• One path involves separating ourselves from the grit and grime of everyday life. These are the Pharisees of the Bible but these are also the monastics of the Catholic tradition as well as the radical Anabaptists or early Pilgrims in the Protestant way: men and women seeking a way into the holy life by fleeing the temptations and activities of ordinary culture.

• At the heart of this spirituality is the journey inward – being separated from the busy world – in order to nourish and strengthen the spiritual soul: It is a time-tested and noble way of cultivating a heart for the Lord.

The other path – which is equally noble but often the minority report – is it’s polar opposite involving a radical engagement with the world:

• Here spiritual maturity is defined by challenging injustice and sharing compassion and radical hospitality. Think of the social justice reformers – Dr. King, Mohandas Gandhi, Sojourner Truth or Mother Teresa – ok?

• At the heart of this spirituality is the journey outward – making the words of faith flesh in the real world – so that there is a growing connection between the will of God in heaven and the kingdom of God on earth. Remember how we put it in the Lord’s Prayer? Thy kingdom come, thy will be done on… where? Earth as it is in heaven?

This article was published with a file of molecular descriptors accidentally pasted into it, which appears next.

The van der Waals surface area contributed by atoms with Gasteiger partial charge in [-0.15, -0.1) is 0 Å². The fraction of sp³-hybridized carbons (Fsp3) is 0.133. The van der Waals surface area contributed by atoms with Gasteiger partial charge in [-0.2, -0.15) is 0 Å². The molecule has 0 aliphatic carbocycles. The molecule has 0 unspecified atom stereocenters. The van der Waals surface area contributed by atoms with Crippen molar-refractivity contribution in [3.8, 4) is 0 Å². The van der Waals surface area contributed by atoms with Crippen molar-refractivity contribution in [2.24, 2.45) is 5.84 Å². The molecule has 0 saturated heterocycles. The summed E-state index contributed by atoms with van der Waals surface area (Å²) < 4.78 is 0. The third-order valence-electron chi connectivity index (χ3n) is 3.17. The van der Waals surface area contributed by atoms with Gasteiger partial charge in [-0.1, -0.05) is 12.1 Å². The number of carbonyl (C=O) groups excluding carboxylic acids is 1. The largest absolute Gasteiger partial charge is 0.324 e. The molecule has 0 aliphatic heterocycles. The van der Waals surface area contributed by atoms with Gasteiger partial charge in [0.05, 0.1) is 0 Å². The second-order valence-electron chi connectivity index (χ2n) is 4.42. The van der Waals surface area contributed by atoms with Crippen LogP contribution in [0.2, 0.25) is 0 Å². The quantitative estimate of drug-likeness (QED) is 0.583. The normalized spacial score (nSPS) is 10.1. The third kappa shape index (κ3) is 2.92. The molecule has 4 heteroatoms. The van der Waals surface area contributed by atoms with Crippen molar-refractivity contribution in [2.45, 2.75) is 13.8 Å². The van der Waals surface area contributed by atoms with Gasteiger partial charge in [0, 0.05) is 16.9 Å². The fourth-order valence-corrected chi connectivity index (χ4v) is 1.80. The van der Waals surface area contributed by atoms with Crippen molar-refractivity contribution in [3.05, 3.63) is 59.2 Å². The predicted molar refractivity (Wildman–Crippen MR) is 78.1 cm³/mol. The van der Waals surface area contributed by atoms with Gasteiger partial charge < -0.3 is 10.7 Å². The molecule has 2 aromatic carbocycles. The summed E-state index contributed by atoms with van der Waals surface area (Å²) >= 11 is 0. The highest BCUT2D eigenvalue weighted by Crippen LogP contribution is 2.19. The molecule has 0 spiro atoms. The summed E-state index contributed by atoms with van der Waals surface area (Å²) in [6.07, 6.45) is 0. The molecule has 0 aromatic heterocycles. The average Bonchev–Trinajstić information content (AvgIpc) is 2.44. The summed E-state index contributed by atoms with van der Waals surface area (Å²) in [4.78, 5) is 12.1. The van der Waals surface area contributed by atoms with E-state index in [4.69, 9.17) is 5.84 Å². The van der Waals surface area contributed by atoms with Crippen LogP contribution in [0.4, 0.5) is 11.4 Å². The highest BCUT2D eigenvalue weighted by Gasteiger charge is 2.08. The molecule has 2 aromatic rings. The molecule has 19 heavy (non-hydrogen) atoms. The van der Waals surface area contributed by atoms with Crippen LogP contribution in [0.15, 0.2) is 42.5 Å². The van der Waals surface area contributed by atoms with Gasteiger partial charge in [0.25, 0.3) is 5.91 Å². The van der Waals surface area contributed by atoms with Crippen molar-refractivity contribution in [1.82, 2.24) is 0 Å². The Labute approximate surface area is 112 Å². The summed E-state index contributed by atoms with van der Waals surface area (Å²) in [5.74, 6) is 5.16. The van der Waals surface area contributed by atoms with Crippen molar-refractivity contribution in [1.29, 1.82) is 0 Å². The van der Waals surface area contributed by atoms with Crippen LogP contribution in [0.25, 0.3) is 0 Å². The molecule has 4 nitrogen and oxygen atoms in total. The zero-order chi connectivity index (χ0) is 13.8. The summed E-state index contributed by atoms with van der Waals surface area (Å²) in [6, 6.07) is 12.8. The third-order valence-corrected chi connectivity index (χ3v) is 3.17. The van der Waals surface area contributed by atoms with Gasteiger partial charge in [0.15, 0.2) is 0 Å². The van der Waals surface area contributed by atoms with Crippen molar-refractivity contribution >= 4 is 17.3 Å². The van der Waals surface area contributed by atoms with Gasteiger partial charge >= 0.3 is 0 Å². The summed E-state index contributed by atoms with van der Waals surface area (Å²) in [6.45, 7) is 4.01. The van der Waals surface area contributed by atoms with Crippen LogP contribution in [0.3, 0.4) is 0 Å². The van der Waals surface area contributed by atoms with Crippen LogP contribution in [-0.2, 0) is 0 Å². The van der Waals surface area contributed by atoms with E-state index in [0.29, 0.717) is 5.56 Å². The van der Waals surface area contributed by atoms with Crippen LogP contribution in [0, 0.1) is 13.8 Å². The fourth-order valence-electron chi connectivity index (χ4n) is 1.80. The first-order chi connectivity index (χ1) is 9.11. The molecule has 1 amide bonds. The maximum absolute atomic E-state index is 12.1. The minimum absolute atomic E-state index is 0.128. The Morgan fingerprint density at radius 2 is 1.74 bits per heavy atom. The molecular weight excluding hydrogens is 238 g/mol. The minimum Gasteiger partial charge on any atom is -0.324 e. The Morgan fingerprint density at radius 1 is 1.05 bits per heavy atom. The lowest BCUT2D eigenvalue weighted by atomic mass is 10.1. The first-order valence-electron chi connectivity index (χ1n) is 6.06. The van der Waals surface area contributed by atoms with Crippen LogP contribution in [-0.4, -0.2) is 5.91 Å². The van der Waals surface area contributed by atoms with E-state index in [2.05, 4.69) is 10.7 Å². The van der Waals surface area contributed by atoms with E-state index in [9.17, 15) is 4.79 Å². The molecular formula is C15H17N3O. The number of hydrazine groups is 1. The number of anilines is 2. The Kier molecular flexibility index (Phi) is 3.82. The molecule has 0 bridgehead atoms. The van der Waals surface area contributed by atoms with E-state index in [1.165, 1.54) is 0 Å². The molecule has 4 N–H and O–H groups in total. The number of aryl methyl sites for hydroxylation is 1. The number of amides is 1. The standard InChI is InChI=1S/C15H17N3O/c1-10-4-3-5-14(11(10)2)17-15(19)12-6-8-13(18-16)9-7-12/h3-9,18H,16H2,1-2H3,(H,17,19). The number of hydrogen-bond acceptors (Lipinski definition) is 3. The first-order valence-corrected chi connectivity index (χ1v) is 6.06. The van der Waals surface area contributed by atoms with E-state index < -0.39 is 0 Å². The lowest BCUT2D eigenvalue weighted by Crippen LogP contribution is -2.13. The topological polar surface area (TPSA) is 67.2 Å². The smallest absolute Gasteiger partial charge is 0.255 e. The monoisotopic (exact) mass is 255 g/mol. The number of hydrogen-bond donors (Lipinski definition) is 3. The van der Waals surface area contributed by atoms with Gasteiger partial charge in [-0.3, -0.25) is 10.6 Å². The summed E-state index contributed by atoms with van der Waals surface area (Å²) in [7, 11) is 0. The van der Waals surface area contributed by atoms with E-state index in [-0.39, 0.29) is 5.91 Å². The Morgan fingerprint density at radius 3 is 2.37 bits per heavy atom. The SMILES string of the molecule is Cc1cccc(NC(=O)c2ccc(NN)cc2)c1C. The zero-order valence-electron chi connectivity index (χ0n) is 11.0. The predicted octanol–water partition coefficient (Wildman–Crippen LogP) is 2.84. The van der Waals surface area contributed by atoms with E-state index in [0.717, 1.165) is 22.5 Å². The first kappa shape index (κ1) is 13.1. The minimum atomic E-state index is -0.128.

Two very clear spiritual paths – two historically viable ways to nourish a connection with God – two roads for cultivating a heart for the Lord. Now I hope you will agree with me that every up-side in the spiritual journey also has a clear down-side, as well. Just as every blessing usually has a curse and every light has a shadow, so, too in the quest for a heart for God.

• The path of separation from society often breeds contempt for the world God created – this is the sin of quietude and escapism – as John 3: 16-18 puts it: God so loved the world that he gave his only begotten son… not to condemn the world but to save it. To redeem it. To make it whole and healthy.

• And sometimes those who retreat into an exclusively inward journey come to hate – and fear – the world. They are the souls Mark Twain said were so heavenly minded that they were no earthly good.

There is a corresponding wound for those who are excessively outward in the journey, too: they can be a pain in the ass! You’ve met them – maybe you’ve even been one – I know I have! I’m talking about the people who harangue you and guilt trip you for not doing more! The activists who are so driven about social justice that they forget to share compassion and tenderness with those who are nearest and dearest? Someone described this lot as the souls who say I really LOVE the people – I am totally dedicated to the people – it’s just these damned individuals I can’t stand. Are you with me?